This unit covers audit evidence testing. There are two types: - Compliance: this is to discover the absence of presence of something - Substantive: uses formulas to obtain information Participants also learn how to record test results and talks about two types of evidence: - Sufficient - Contradictory Audits can detect illegal acts in an organization and participants learn how to handle reporting any findings that are discovered within an audit. [toggle_content title="Transcript"] Okay, so we're moving onto the end of the here where we think about conducting the audit by testing the evidence. So we have to think about whether we're doing compliance testing or substantive testing, in this case. Compliance testing means that we're trying to find the absence or the presence of something. If something is there, then it may constitute compliance. If it's not there, it may be non-compliant, in the simplest sense. So we think about sampling attributes. Different types of evidence have certain attributes. It could be the time it was generated, the actual volume of the evidence, who created it, how it was used and so on. So we're trying to look whether the attribute is there or not there; present or non-present. Then we have the idea of stop and go sampling. Notice this is when we expect very few errors to be generated. So you can do some sampling, stop the sampling, do some more sampling, stop. This is where you can gather some samples, maybe do some initial testing with those and then gather some more data and do some more testing. So that might be more suitable for the particular type of data that's being collected. Then we have discovery sampling. This means that you're looking at every single bit of data, 100% sampling rate, to look for fraud in general. So if you've got a million financial transactions and you think there's a handful that might be fraudulent, you'd have to investigate every single one in order to uncover the ones that might indicate suspicious behavior. Then we have to think about the precision of the sampling or the expected error rate. depending on the method being used and the data type being sampled, there could be some expectation of errors happening. There needs to be a good understanding of what the allowable amount of error is so as not to effect the outcome of the sampling exercise. Now, if we think about substantive testing; this is a little bit different. We have variable sampling, so we can equate this to using dollar values or weighting; assigning more value to certain things than others. So maybe you've got a way to scale up or down the values that you're sampling because you're using the appropriate methods or formulas to do this. So in this case if you had a very large volume of data you might be able to gather some small portion and then pro-rate that evidence to scale it up to the size of the original data set. We have non-stratified mean estimation: so the mean is the average. If it's non-stratified, it means that we're looking at the entire population of data; the entire subject population. If it is stratified, then we're talking about calculating averages by groups where we've got a way to subdivide the entire population and that provides the strata, and that gives different results, but it's used in cases where that makes most sense. As an auditor, you'll need to know the difference, when the time comes, between using a stratified or non-stratified approach. Last we have the difference estimation. So we're looking for differences between something that was discovered or observed against what was actually to be expected to be found. So if there's a value that was anticipated but it looks different when we actually do the test, then we have to analyze what that difference is. You're looking for the deltas, effectively. So I mentioned about the expected error rate. What ends up being done is a calculation to say 'what is the tolerable error rate?' This is, again, a statistical consideration. And this could be something like, 'We're able to tolerate three errors out of a million samples and that is the precision that's required for this particular case.' or maybe it's a percentage. So 'we think that the value is this, plus or minus 1%.' That's the idea that we're trying to get out here. So the auditor decides, using their judgment and whatever evidence they were able to gather, what the tolerable error rate might be. And, of course, that needs to be documented so that it's well understood when the report gets produced that there was some allowance for error. Then we think about recording our test results. The concept of a noteworthy achievement would be something worth documenting. This means that something is being done very well. It's above average in the way that it's being performed: whether it's a process or some generation of information, and that's a good thing to put in the report because it gives the auditee some idea that they're doing something right. we can have the concept of conformity. This means that the auditee says that, 'These are what we want to do. These are our objectives,' and the analysis of the testing shows that they are conforming to what their objectives are. And, again, a positive result. Then we move on to something that causes concern. This means that there potentially are problems that might need to be addressed in the future because of something that was discovered. There's some irregularity, or something that's not quite right that the observations prove that this is something that needs to be looked at a little bit more deeply. Then we have the concept of non-conformity. So this means that something is in violation: some evidence gets produced that says, 'This is a problem that needs to be corrected.' So some analysis and some effort needs to be put forth by management to fix something that was discovered. Then we generate the findings from the audit. Thinking about first the sufficiency of the evidence: do we have enough data? Have we sampled enough data points to correctly formulate the opinions that are being offered? Again, this plays into the purpose of the audit and the scope of the audit. If the scope of the audit is very large then the sufficiency of evidence would correspondingly be large as well. We also have to consider contradictory evidence. This means that evidence was discovered that seems to contradict what was expected. It could be that the auditor made a mistake, or it could be that there's a problem in the environment which would be a non-conformity situation, and therefore the auditor was doing the correct procedure, they were doing their job correctly, but something was discovered, now actions need to be taken in order to resolve that issue. Now we think about irregularities and illegal acts. Fraud is a pretty self-explanatory concept. If you're doing something to gain an advantage, breaking the rules, breaking the law, then that constitutes fraud. You're deceiving someone in order to gain something for yourself. Theft is also pretty straightforward. Any time you're taking something, a resource, or an object, or an asset that doesn't belong to you, that's the definition of theft. Suppression is also important. If you're trying to hide information to evade discovery, then that constitutes suppression. That would definitely be something good to uncover because that could lead to other things that are maybe fraud or theft-related. What about racketeering? This is a pattern of fraudulent behavior. Then we have regulatory violations, again pretty self-explanatory. You're breaking the law. You're violating regulations that pertain to your industry or pertain to you as an individual. So, detecting these types of events and categorizing them correctly is what we're after here. There could be indications of illegal activity. Questionable payments, so if you're looking at financial transactions and you see payments to government officials, payments for unspecified services, something that looks fishy about it, something suspicious that might be worth further investigation. Then we have poor record keeping; unsatisfactory record control. This means that documents might not be correct or complete or possibly have been falsified or forged. These are important things to discover, since that could lead to discovering other things like fraud and theft. What about unsatisfactory explanations? This could be interesting to discover where you've got very large transactions; maybe transactions that happened at the beginning or at the very end or reporting periods. So their timeline seems suspicious relative to transactions of that type that happened throughout the normal fiscal year. Then there could be other things that are questionable about the organization itself. Maybe someone that works in a position that doesn't pay very well all of a sudden shows up in a brand-new expensive car. or they go on lavish vacations. So their behavior, their spending habits, may indicate that there's some theft or fraud going on somewhere. So what happens when illegal activity is discovered? What should the response be? It could be that you need to go and look again at all of the information that was gathered and just double-check what you have in order to see if you arrive at that same conclusion a second time. You don't want to cry wolf, basically, and say that, 'I found something illegal,' but maybe when you are asked to provide the proof, your theory falls apart. So it's important to remain skeptical, maybe give someone the benefit of the doubt until there's conclusive proof that something is wrong. If you discover a problem, you might have to go above the level of management where the problem exists to let someone know the problem has actually been discovered. So if your lower level manager is suspected of committing fraud, you might have to go to his boss in order to report it or to report a suspicion of fraud. That way you're escaping a conflict at the same level where the fraud took place, or potentially took place. If there's problems with internal controls or governance, then you have to go to the very highest level possible within the organization to report the finding. It could be, of course, that the person at the very highest level is committing fraud as well. In that case, you'd have to confer with legal counsel before doing anything like informing law enforcement. You wouldn't want to get mixed up in a situation where you're committing slander or defamation of character because you say someone committed a crime and that was done improperly so now there's complications. Of course, the auditor should never be party to the suspected activity that goes without saying. But it's important to consider that since situations could happen where the auditor gets caught up in a scenario. So it's always good to remain on the right side of the law and keep your eyes and ears open for anything that seems to be out of place. [/toggle_content]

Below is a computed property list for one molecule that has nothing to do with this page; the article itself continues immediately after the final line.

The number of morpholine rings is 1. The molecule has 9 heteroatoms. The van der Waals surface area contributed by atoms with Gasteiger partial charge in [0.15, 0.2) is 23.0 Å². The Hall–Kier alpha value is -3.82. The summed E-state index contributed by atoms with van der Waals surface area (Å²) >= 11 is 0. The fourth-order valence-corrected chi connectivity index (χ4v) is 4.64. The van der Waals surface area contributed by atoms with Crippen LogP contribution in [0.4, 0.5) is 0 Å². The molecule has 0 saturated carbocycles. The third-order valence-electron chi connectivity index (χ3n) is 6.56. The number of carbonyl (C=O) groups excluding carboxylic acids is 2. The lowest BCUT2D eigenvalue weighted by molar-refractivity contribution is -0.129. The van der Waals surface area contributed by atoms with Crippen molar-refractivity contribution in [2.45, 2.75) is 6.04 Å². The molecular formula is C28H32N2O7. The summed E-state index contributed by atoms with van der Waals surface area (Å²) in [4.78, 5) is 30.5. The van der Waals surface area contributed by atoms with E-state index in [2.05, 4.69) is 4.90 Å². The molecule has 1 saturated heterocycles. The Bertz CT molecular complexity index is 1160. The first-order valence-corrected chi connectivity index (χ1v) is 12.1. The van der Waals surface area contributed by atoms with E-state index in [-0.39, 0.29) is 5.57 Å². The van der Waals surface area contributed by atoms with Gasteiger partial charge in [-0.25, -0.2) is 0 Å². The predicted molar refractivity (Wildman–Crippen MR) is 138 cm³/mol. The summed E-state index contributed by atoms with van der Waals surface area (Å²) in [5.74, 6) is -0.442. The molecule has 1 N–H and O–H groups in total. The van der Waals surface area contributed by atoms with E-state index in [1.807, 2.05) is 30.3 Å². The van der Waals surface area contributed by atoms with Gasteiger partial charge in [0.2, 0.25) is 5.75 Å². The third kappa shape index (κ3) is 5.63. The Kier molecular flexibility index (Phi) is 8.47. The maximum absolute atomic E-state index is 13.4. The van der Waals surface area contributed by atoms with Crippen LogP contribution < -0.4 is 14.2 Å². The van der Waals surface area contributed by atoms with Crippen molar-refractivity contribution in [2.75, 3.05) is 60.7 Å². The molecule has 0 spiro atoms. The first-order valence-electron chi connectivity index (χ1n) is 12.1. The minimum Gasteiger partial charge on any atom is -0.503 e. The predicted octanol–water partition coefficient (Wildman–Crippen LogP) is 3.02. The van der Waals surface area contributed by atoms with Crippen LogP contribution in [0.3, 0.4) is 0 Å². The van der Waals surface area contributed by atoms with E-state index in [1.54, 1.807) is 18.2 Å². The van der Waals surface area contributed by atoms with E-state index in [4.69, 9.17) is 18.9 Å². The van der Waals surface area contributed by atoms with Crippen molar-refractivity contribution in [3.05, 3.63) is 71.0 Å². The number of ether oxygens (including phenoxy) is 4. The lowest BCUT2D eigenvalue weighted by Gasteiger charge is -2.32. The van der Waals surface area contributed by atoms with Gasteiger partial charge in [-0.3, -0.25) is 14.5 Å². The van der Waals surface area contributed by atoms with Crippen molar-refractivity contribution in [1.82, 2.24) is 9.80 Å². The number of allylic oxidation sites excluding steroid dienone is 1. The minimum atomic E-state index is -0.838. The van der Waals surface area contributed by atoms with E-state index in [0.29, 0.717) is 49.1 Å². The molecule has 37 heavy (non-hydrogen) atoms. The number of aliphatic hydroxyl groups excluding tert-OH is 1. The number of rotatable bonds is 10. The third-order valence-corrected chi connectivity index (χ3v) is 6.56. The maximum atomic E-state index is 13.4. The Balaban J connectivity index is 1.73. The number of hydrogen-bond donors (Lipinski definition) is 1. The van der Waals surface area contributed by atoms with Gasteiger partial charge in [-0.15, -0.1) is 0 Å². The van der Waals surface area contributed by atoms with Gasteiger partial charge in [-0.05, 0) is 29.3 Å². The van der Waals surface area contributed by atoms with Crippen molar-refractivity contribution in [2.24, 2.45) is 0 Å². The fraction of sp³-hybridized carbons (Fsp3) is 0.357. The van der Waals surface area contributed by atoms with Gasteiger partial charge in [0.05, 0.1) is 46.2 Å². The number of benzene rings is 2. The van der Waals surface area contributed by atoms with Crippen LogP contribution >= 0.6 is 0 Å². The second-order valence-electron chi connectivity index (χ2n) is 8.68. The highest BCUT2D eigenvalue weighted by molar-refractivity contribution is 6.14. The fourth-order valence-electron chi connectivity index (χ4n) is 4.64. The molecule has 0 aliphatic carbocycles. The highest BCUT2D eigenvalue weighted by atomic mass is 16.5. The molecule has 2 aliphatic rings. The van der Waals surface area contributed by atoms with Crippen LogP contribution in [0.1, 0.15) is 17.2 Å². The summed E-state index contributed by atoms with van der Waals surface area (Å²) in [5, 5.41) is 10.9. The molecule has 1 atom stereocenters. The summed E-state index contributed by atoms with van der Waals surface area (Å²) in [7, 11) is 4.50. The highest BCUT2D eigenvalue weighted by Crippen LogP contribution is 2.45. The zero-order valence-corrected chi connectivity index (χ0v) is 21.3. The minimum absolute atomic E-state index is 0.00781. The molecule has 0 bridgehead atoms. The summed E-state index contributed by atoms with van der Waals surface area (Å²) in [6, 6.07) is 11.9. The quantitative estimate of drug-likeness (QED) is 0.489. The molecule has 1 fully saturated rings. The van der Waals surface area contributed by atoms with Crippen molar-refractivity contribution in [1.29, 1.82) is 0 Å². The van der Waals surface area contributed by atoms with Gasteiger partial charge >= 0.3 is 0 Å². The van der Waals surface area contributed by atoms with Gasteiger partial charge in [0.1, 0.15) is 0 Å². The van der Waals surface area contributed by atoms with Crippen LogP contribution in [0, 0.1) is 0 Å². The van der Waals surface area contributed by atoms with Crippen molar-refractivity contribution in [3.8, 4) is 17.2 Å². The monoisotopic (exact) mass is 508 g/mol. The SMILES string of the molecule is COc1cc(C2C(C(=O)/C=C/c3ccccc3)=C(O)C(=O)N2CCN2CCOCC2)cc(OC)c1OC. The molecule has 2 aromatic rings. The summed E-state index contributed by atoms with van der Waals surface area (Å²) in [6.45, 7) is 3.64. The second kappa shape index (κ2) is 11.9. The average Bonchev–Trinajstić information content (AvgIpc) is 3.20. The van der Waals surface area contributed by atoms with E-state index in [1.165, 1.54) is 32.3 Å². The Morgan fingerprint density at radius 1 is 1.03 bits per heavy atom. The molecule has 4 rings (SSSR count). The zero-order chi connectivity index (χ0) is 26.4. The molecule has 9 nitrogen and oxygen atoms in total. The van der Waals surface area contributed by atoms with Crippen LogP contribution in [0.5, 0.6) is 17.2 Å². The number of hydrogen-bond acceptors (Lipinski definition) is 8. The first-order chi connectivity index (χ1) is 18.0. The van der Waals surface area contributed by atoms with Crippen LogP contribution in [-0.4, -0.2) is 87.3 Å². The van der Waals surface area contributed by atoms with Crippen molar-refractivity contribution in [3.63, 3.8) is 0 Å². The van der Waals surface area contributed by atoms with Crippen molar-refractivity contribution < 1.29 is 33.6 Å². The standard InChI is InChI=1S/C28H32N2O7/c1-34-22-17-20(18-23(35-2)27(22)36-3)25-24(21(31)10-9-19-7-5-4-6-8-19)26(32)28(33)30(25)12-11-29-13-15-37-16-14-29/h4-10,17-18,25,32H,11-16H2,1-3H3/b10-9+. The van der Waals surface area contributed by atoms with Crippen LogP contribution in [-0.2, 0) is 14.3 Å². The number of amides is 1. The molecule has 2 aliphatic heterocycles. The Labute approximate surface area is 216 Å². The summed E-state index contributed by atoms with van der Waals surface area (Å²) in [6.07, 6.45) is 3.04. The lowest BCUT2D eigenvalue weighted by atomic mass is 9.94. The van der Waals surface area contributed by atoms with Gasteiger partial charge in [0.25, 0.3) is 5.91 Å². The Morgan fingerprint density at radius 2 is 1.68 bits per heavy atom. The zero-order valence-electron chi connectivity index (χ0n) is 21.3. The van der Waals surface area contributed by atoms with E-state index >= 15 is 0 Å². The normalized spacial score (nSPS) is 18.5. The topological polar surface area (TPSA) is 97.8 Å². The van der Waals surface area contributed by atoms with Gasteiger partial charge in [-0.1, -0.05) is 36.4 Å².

In order to face the dynamic requirements of meeting enterprise vulnerability management challenges, CISA course covers the auditing process to ensure that you have the ability to analyze the state of your organization and make changes where needed.